Do you have leg pain or trouble walking? Sometimes these problems are thought of as part of getting older. However, such problems may be signs of a serious circulation problem called peripheral artery disease, or PAD.

PAD is a disease of the blood vessels in areas outside the heart. Often, PAD affects the arteries that carry blood to the legs and arms. PAD is also called peripheral vascular disease, or PVD.


  • The aorta, your body's largest artery, is attached directly to the left ventricle of your heart. The left ventricle pumps blood out of your heart through the aortic valve into the aorta. All other major arteries branch from the aorta and carry blood to the rest of your body.
  • The carotid arteries are the main arteries in your head and neck that supply blood to your brain.
  • The subclavian arteries supply blood to your arms.
  • The renal arteries supply blood to your kidneys.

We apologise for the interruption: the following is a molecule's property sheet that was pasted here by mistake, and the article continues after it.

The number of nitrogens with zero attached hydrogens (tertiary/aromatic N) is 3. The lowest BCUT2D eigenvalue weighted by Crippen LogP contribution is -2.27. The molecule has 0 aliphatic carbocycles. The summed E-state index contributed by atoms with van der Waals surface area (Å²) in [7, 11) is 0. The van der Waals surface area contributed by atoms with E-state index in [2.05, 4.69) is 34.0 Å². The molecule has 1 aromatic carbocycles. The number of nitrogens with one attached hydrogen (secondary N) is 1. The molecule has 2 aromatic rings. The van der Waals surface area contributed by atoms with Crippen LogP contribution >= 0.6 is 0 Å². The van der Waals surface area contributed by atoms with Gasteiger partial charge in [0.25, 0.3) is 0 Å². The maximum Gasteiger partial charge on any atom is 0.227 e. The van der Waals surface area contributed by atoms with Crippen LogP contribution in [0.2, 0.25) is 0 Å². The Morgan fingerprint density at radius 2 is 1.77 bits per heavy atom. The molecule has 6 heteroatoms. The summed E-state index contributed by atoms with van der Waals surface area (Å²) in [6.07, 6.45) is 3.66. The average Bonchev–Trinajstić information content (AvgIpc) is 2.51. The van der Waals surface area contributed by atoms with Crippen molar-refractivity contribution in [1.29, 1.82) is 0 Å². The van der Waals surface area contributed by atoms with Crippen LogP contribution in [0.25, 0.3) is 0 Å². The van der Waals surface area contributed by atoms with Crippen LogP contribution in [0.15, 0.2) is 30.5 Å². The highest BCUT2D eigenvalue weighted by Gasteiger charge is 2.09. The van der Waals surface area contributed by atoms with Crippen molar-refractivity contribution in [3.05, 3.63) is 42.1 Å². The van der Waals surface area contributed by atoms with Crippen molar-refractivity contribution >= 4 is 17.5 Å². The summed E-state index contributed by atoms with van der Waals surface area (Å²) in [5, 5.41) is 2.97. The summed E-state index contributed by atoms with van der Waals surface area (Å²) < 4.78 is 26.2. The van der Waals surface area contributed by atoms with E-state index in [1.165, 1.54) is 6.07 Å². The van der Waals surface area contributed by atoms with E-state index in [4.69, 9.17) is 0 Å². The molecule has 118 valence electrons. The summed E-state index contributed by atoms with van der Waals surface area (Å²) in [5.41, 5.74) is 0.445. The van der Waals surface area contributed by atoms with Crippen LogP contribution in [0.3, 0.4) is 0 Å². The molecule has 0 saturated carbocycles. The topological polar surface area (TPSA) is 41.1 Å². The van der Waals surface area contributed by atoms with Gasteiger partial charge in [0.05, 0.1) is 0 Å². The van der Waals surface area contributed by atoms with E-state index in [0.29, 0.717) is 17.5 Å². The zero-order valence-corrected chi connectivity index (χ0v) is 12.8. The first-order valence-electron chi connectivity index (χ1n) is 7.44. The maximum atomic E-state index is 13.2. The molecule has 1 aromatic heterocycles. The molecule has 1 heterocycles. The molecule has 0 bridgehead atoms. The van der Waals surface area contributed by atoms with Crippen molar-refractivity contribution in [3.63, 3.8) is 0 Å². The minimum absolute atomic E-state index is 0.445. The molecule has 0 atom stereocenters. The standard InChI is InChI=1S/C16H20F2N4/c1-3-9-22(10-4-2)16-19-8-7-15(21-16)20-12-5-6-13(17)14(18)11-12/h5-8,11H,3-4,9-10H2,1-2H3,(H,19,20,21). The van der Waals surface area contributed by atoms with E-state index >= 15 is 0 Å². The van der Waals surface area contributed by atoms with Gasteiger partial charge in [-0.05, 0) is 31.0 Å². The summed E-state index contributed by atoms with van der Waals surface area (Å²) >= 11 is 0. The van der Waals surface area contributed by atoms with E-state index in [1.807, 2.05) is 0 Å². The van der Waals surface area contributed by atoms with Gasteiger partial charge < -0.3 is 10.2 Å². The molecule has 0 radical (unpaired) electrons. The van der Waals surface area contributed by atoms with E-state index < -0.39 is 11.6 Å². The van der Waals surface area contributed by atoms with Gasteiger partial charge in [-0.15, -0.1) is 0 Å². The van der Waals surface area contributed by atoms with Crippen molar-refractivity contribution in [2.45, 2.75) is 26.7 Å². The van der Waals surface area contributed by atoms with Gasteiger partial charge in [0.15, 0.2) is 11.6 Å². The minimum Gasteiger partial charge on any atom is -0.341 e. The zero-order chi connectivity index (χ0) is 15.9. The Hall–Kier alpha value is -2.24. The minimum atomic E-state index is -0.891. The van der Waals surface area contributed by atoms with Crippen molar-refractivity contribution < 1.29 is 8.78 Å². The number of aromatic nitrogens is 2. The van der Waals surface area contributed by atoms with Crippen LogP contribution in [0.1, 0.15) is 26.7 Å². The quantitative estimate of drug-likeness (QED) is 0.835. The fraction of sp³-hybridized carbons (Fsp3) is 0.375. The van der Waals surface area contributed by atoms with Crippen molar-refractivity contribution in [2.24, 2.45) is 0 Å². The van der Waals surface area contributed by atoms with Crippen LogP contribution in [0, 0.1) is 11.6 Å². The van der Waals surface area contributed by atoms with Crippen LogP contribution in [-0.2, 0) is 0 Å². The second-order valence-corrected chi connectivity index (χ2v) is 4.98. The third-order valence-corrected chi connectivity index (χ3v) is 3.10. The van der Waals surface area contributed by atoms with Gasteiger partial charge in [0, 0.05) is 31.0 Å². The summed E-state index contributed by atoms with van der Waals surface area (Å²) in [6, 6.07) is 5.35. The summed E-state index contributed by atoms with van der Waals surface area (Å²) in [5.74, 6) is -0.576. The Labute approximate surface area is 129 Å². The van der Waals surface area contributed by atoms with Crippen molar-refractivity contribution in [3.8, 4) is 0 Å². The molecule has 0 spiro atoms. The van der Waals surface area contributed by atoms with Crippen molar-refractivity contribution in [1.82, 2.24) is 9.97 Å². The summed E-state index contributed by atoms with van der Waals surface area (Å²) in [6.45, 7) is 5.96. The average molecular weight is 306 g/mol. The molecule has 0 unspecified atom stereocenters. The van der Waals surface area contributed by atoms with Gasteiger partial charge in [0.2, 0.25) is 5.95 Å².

• The iliac arteries supply blood to your lower abdomen.
  • At the pelvis, the iliac arteries become the femoral arteries, which supply blood to most of your legs.
  • At your knees, the femoral arteries become the popliteal arteries, which supply blood to your lower legs.
  • At your ankles, the popliteal arteries split into tibial arteries, which supply blood to your feet.


  • Globally, 202 million people were living with peripheral artery disease in 2010.1
  • It has been estimated that between 4–8% of the Western Europe population 40 years and older has PAD.2
  • Lower limb PAD is the 3rd leading cause of atherosclerotic vascular morbidity after coronary heart disease and stroke.2
  • Patients with and without leg ischaemic symptoms have roughly a three-fold increase in risk of mortality and major cardiovascular events (heart attack and stroke) compared with those without peripheral artery disease.2